With most of the media pouncing on the verbal miscues of players, familial back stories, and deer antler byproducts, one can easily forget the ultimate reason for all the hoopla – Super Bowl XLVII (aka Har-Bowl 1). Unlike years past, the contest between the Ravens and 49ers promises to exceed the entertainment value viewers have generally found only in million-dollar-per-minute commercials.
Indeed, most prognosticators are forecasting a close game with the 49ers favored by three and half points. So what does recent Super Bowl history tell us about the underdog Ravens’ chances at hoisting the Lombardi Trophy?
If past is prologue, then the Ravens are facing an uphill battle. According to Vegas Insider, the favorite has won six of the last ten Super Bowls (not necessarily by the point spread). Additionally, throughout the Super Bowl’s history, the NFC and the favorites maintain a slight edge over the AFC and underdogs.
I still like the Ravens’ chances. As I’ve stated in previous posts, these types of statistics are more probabilistic than deterministic. Furthermore, they are lagging indicators and therefore have limited value in predicting the future.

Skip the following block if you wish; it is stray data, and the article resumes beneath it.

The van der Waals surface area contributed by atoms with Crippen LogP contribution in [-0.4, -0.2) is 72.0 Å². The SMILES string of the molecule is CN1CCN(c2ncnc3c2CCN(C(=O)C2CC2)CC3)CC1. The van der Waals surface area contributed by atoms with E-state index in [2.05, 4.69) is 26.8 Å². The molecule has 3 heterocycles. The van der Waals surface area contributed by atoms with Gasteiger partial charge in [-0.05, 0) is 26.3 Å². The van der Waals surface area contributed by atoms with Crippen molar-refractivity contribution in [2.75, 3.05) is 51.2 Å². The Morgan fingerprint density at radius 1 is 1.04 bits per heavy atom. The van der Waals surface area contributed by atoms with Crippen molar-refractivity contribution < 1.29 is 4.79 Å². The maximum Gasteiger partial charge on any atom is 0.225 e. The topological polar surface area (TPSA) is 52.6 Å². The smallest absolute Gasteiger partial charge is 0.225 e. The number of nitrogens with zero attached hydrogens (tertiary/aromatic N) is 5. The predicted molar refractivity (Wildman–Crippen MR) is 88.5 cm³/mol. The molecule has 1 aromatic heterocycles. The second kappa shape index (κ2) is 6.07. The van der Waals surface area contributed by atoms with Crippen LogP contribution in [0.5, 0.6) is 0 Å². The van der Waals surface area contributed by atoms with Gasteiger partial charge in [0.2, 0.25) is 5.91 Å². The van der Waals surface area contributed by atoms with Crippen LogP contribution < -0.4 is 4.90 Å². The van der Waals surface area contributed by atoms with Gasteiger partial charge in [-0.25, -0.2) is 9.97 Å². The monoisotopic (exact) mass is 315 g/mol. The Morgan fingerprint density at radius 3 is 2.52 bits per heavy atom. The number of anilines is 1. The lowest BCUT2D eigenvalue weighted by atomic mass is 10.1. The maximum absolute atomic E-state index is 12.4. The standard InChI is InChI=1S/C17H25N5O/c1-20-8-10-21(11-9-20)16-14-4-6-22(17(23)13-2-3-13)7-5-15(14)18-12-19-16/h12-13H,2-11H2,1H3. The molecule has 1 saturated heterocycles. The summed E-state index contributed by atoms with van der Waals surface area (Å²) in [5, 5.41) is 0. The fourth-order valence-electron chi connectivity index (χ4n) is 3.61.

This game, therefore, will come down to execution. And in a contest between two extremely well balanced teams the Ravens’ success will be defined by their run defense and the play of the offensive line. On the defensive side of the ball the key question is, can the Ravens limit the ground game of Kaepernick and Gore? This will be especially important on those 3rd and middle yardage situations. If the Ravens front seven can keep these play makers hemmed up, and put the game on Kaepernick’s arm, their chances of victory will increase significantly. Offensively, the key will be maintaining the outstanding protection the line has demonstrated throughout the playoffs. The addition of Bryant McKinney has had a significant impact, and I would also expect to see a lot of Flacco connections to Rice out of the backfield since the 49ers will likely work overtime to avoid the fate of Champ Bailey.
Super Bowl history also tells us that sixty percent of the last ten championships were decided by seven or fewer points. I expect this trend will continue Sunday night with a close one between Baltimore and San Francisco. If that is the case, it would be a sweet send off for Ray Lewis if the most photographed, most talked about, and most valuable rookie’s name ends in Tucker.
Regardless of the outcome enjoy the moment. It is a tribute to the hard work and dedication of the entire Ravens organization (including the fans) that the men in purple and black will represent the AFC in New Orleans. There is a game to play, and it is almost here. As T-Sizzle is fond of saying on his facebook page, “2 more sleeps.”